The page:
Trinity XI 2015
long time ago, before bread rationing began in 1946, my Mother asked me to buy a
cottage loaf on my way home from the library.
makes up bread? It could not be more simple: flour, water, yeast and heat.
wonder the people in the synagogue were bewildered: “How can this man give us
his flesh to eat?” This has bewildered many people down the ages.
St. Thomas Aquinas used Aristotle’s hypothesis of substance and
accidents: many are not happy with this but, seeing that the Eucharistic
elements are indwelt with the Glory, perhaps Transfiguration might be a better
word. At no time does it cease to be bread
as the heretical Bishop Barnes of Birmingham and many others have shouted from
the roof tops and even pulpits but just because it is simple, common for all and
in daily use and without eating and drinking we shall surely die, so Jesus makes
it easy for us and Dom Gregory Dix, in a wonderful purple passage in “
Ever since Jesus first uttered these words people have been confused, that the bread might be somebody’s flesh and the wine the same person’s blood but in the other Gospels it comes in their accounts of the last supper and in every Eucharistic celebration. We have only to reflect briefly on the use of the word “body “in the scriptures to appreciate that it means a whole lot more than a bag of flesh and bones while most Eucharistic hymns dwell lovingly on it: “Body of Christ, be Thou my saving guest” - there is compression for you! Or again from St. Thomas Aquinas:“O blest memorial of our dying Lord/who living bread to men doth here afford/O may our souls for ever feed on thee/and thou O Christ for ever precious be.”
John is the most Eucharistic of the gospels and yet there is no record of what
are erroneously called “the words of institution”; instead we are commanded,
several times, to “eat of my flesh and drink of my blood”.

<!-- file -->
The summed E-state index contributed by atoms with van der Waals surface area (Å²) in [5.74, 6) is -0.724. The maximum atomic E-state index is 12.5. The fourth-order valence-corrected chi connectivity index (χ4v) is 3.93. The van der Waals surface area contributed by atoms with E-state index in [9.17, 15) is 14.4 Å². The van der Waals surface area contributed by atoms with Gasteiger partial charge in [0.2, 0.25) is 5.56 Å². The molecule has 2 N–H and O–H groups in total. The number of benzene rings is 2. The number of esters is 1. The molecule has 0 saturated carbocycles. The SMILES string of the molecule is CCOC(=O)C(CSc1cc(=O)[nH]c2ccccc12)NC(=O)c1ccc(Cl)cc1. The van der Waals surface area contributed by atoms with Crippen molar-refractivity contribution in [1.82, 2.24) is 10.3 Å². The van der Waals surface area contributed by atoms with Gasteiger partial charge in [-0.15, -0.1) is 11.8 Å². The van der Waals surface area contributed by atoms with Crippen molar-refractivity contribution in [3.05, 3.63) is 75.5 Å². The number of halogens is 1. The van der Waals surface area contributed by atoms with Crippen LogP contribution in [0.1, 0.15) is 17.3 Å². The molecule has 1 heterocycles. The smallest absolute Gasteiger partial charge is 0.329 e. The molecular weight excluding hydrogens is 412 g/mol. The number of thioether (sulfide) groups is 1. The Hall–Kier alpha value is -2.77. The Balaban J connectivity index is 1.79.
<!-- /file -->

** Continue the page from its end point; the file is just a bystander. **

In all human intercourse having a meal together is our way of making
relationships, celebrating birthdays, meeting up again after a separation,
becoming one with another once again or just acknowledging the reality of that
“oneness” and so it is with us and with Jesus.
transfigured bread is indeed worthy of worship; indeed worshipping Him in this
form makes us aware of the transparent simplicity of this gift.
We cannot, normally, go to Mass and receive the Lord under the forms of
bread and wine more than once in a day, nor does the liturgy provide us with
much space for adoration other than with our voices and bodies as the liturgy
gently progresses but the presence of the sacrament enables this to happen.
Jesus must be focus of the Christian’s prayer and barely hidden He is here to
help and encourage our prayers, our heartbreaks, our bewilderments as well as
our thanksgivings and joys. Above all is the generosity of God in the
Incarnation, becoming a man, experiencing humanity with its ups and downs; the
small boy fascinated and delighted by the magic of helping his mother make
bread, above all watching it rise and, a commonplace in the villages, the
carefully tended vines that were to deliver the centrepiece of his first miracle
- the most alcoholic wedding ever, all those water pots filled to the brim with
vintage Merlot! When God acts he acts big,
so just as bread and wine were in those days, the basics, the transfigured bread
and wine are on offer for all, the good, the bad and the indifferent for in this
life we shall never be worthy but we are
invited. This well-known poem exquisitely
sums up all that I have been trying to say.
Love by George Herbert
Love bade me
welcome. Yet my soul drew back
of dust and sin.
Love, observing me grow slack
my first entrance in,
Drew nearer to me,
If I lacked anything.
A guest, I
answered, worthy to be here:
Love said, You shall be he.
I the unkind
ungrateful? Ah, my dear,
I cannot look on thee.
Love took my hand
and smiling did reply,
Who made the eyes but I?
Truth Lord but I
have marred them: let my shame
Go where it doth deserve.
And know you not,
says Love, who bore the blame?
My dear then I will serve.
You must sit down,
says Love, and taste my meat:
So did sit and eat.
Aidan Mayoss CR